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Credit Card Crackdown; Taliban Gaining Ground in Pakistan

Aired April 23, 2009 - 20:00   ET


ROLAND MARTIN, CNN ANCHOR: Folks, we have got a lot of news to get through tonight, and, as always, some smart folks who can't wait to talk about it all.

So let's get right to our number-one story, President Barack Obama's credit card crackdown. Is there anybody out there who hasn't looked at their monthly statement and been shocked by sky-high interest charges or fees? A lot of folks are outraged.

And our chief business correspondent, Ali Velshi, breaks it down for us.

So, Ali, what exactly is the president's plan?

ALI VELSHI, CNN CHIEF BUSINESS CORRESPONDENT: Hey, Roland, as you said, a lot of people are very frustrated with this.

We have been getting more and more calls about this in the last year, people who are troubled because they don't understand what is happening to their credit card rates, their credit limits, even people who haven't done anything wrong. So the president came out today after meeting with the CEOs of a lot of the nation's biggest credit card companies and said he wants some things changed.

There are two bills right now, one at the Senate, one at the House. But the president wants to do is ban what he calls unfair rate increases, abusive fees and penalties. A lot of people are finding their rates are going up, despite the fact that they haven't done anything.

Other outside influences may be affecting them. People who aren't using their credit cards are seeing their limits cut and their rates go up. He also wants plain language, in his words, no more fine print. We all have rules in our credit cards and in many cases, when those rates increase, it is actually tied back to something that was in those rules.

But who reads those? They are in that fine, fine paper. He wants it all very clear. And he wants contract terms online. He wants people able to see it. He wants people to easily be able to compare credit card rates and terms.

Now, part of this, Roland, is a degree of personal responsibility. If that information is going to be out there, individuals really have to take it upon themselves to study it and understand it. But the president is saying if you do study it and if you do understand it and it's accessible and easy to understand, then he wants people to be able to understand how much they are going to pay and not be subject to arbitrary increases for less than obvious reasons.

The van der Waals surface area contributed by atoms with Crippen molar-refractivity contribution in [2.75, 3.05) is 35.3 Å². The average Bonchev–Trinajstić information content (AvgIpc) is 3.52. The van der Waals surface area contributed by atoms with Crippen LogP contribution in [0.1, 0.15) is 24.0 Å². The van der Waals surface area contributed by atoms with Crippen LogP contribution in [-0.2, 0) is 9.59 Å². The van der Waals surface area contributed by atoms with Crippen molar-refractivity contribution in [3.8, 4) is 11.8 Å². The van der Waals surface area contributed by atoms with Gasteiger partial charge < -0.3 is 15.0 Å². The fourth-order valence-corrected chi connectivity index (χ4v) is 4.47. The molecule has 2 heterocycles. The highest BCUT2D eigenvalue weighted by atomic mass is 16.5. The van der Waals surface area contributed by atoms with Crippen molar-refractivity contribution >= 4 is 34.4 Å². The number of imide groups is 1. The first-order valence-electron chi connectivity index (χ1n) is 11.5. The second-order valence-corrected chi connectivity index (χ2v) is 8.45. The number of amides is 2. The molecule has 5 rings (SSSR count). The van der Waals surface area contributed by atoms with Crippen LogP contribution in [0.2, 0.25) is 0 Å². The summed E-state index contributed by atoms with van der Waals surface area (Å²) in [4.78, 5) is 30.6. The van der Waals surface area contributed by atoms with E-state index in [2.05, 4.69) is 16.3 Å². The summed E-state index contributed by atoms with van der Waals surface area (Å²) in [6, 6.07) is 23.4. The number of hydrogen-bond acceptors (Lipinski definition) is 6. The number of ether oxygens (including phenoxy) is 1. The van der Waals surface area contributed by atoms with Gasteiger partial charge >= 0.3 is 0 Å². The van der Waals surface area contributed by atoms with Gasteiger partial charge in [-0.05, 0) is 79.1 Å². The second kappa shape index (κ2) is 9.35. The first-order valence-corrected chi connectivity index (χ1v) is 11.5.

MARTIN: All right.

Folks, time to bring in the whole team here, to my left, Erica Hill, of course, CNN correspondent and anchor. You already heard from Ali. And of course Lisa Bloom, she is with's truTV "In Session." And my man Alfred Edmond, he's the editor in chief, as well as senior vice president for "Black Enterprise: magazine. Of course they provide business and wonderful news, frankly, to African-Americans, or audience geared to African-Americans.

Alfred, I want to go right to you. Who is really here to blame here? Because you have the president going after the credit card companies challenging them on their fees. But the reality is people are spending and overspending. So who is at fault with this credit card crisis?

ALFRED EDMOND JR., "BLACK ENTERPRISE": Well, both people are to blame.

Of course, most people, including me, can barely understand if you do read the fine print in credit card statements about what they can do and what they can't do. But the flip side is we got very used to getting access to easy credit. We treated it as free money. We didn't pay attention to how much it costs to borrow that money and many of us got in trouble.

MARTIN: Look, this whole system we have, Lisa, is based on credit. My goodness, if you want to get your credit score up, you have got to get a credit card. And so folks are frankly, caught in a catch-22.

LISA BLOOM, TRUTV ANCHOR: Yes. And let me tell you something. I'm a lawyer and I try to read that fine print. And it makes my brain hurt, all right?



ERICA HILL, CNN CORRESPONDENT: That makes me feel better.

BLOOM: I don't know how they can change the rules in the middle of the game.

Basic contract law is we enter into an agreement, that's it. You can't just send me a letter a few months later saying, OK, by the way, your interest rate is now 29 percent. So, Ali, I'm wondering, what is really the focus hire? Is it the fees and the interest rates or is it some clarity, so people actually understand what the deal is?

VELSHI: Well, I think it's clarity. And I think we heard this last year with respect to mortgages, which are also very complicated. We know what the rules are. There is a way to make these rules understandable. So the administration wants -- or the Congress, the bill before the House is to have 45 days of notice if they are going to increase your credit card rate and an ability for you to respond to that.

The one in the Senate wants even longer notice before they increase your rate. But the problem is, that's not the option that most people get. They get word that their rate's increasing, what are they going to do about it? So, you need to know the rules are ahead of the time and be able to sort of get yourself out of this trouble, because you are in debt, you're heavily in debt, the rates are going up. Your getting worse into debt. Your credit score is going down.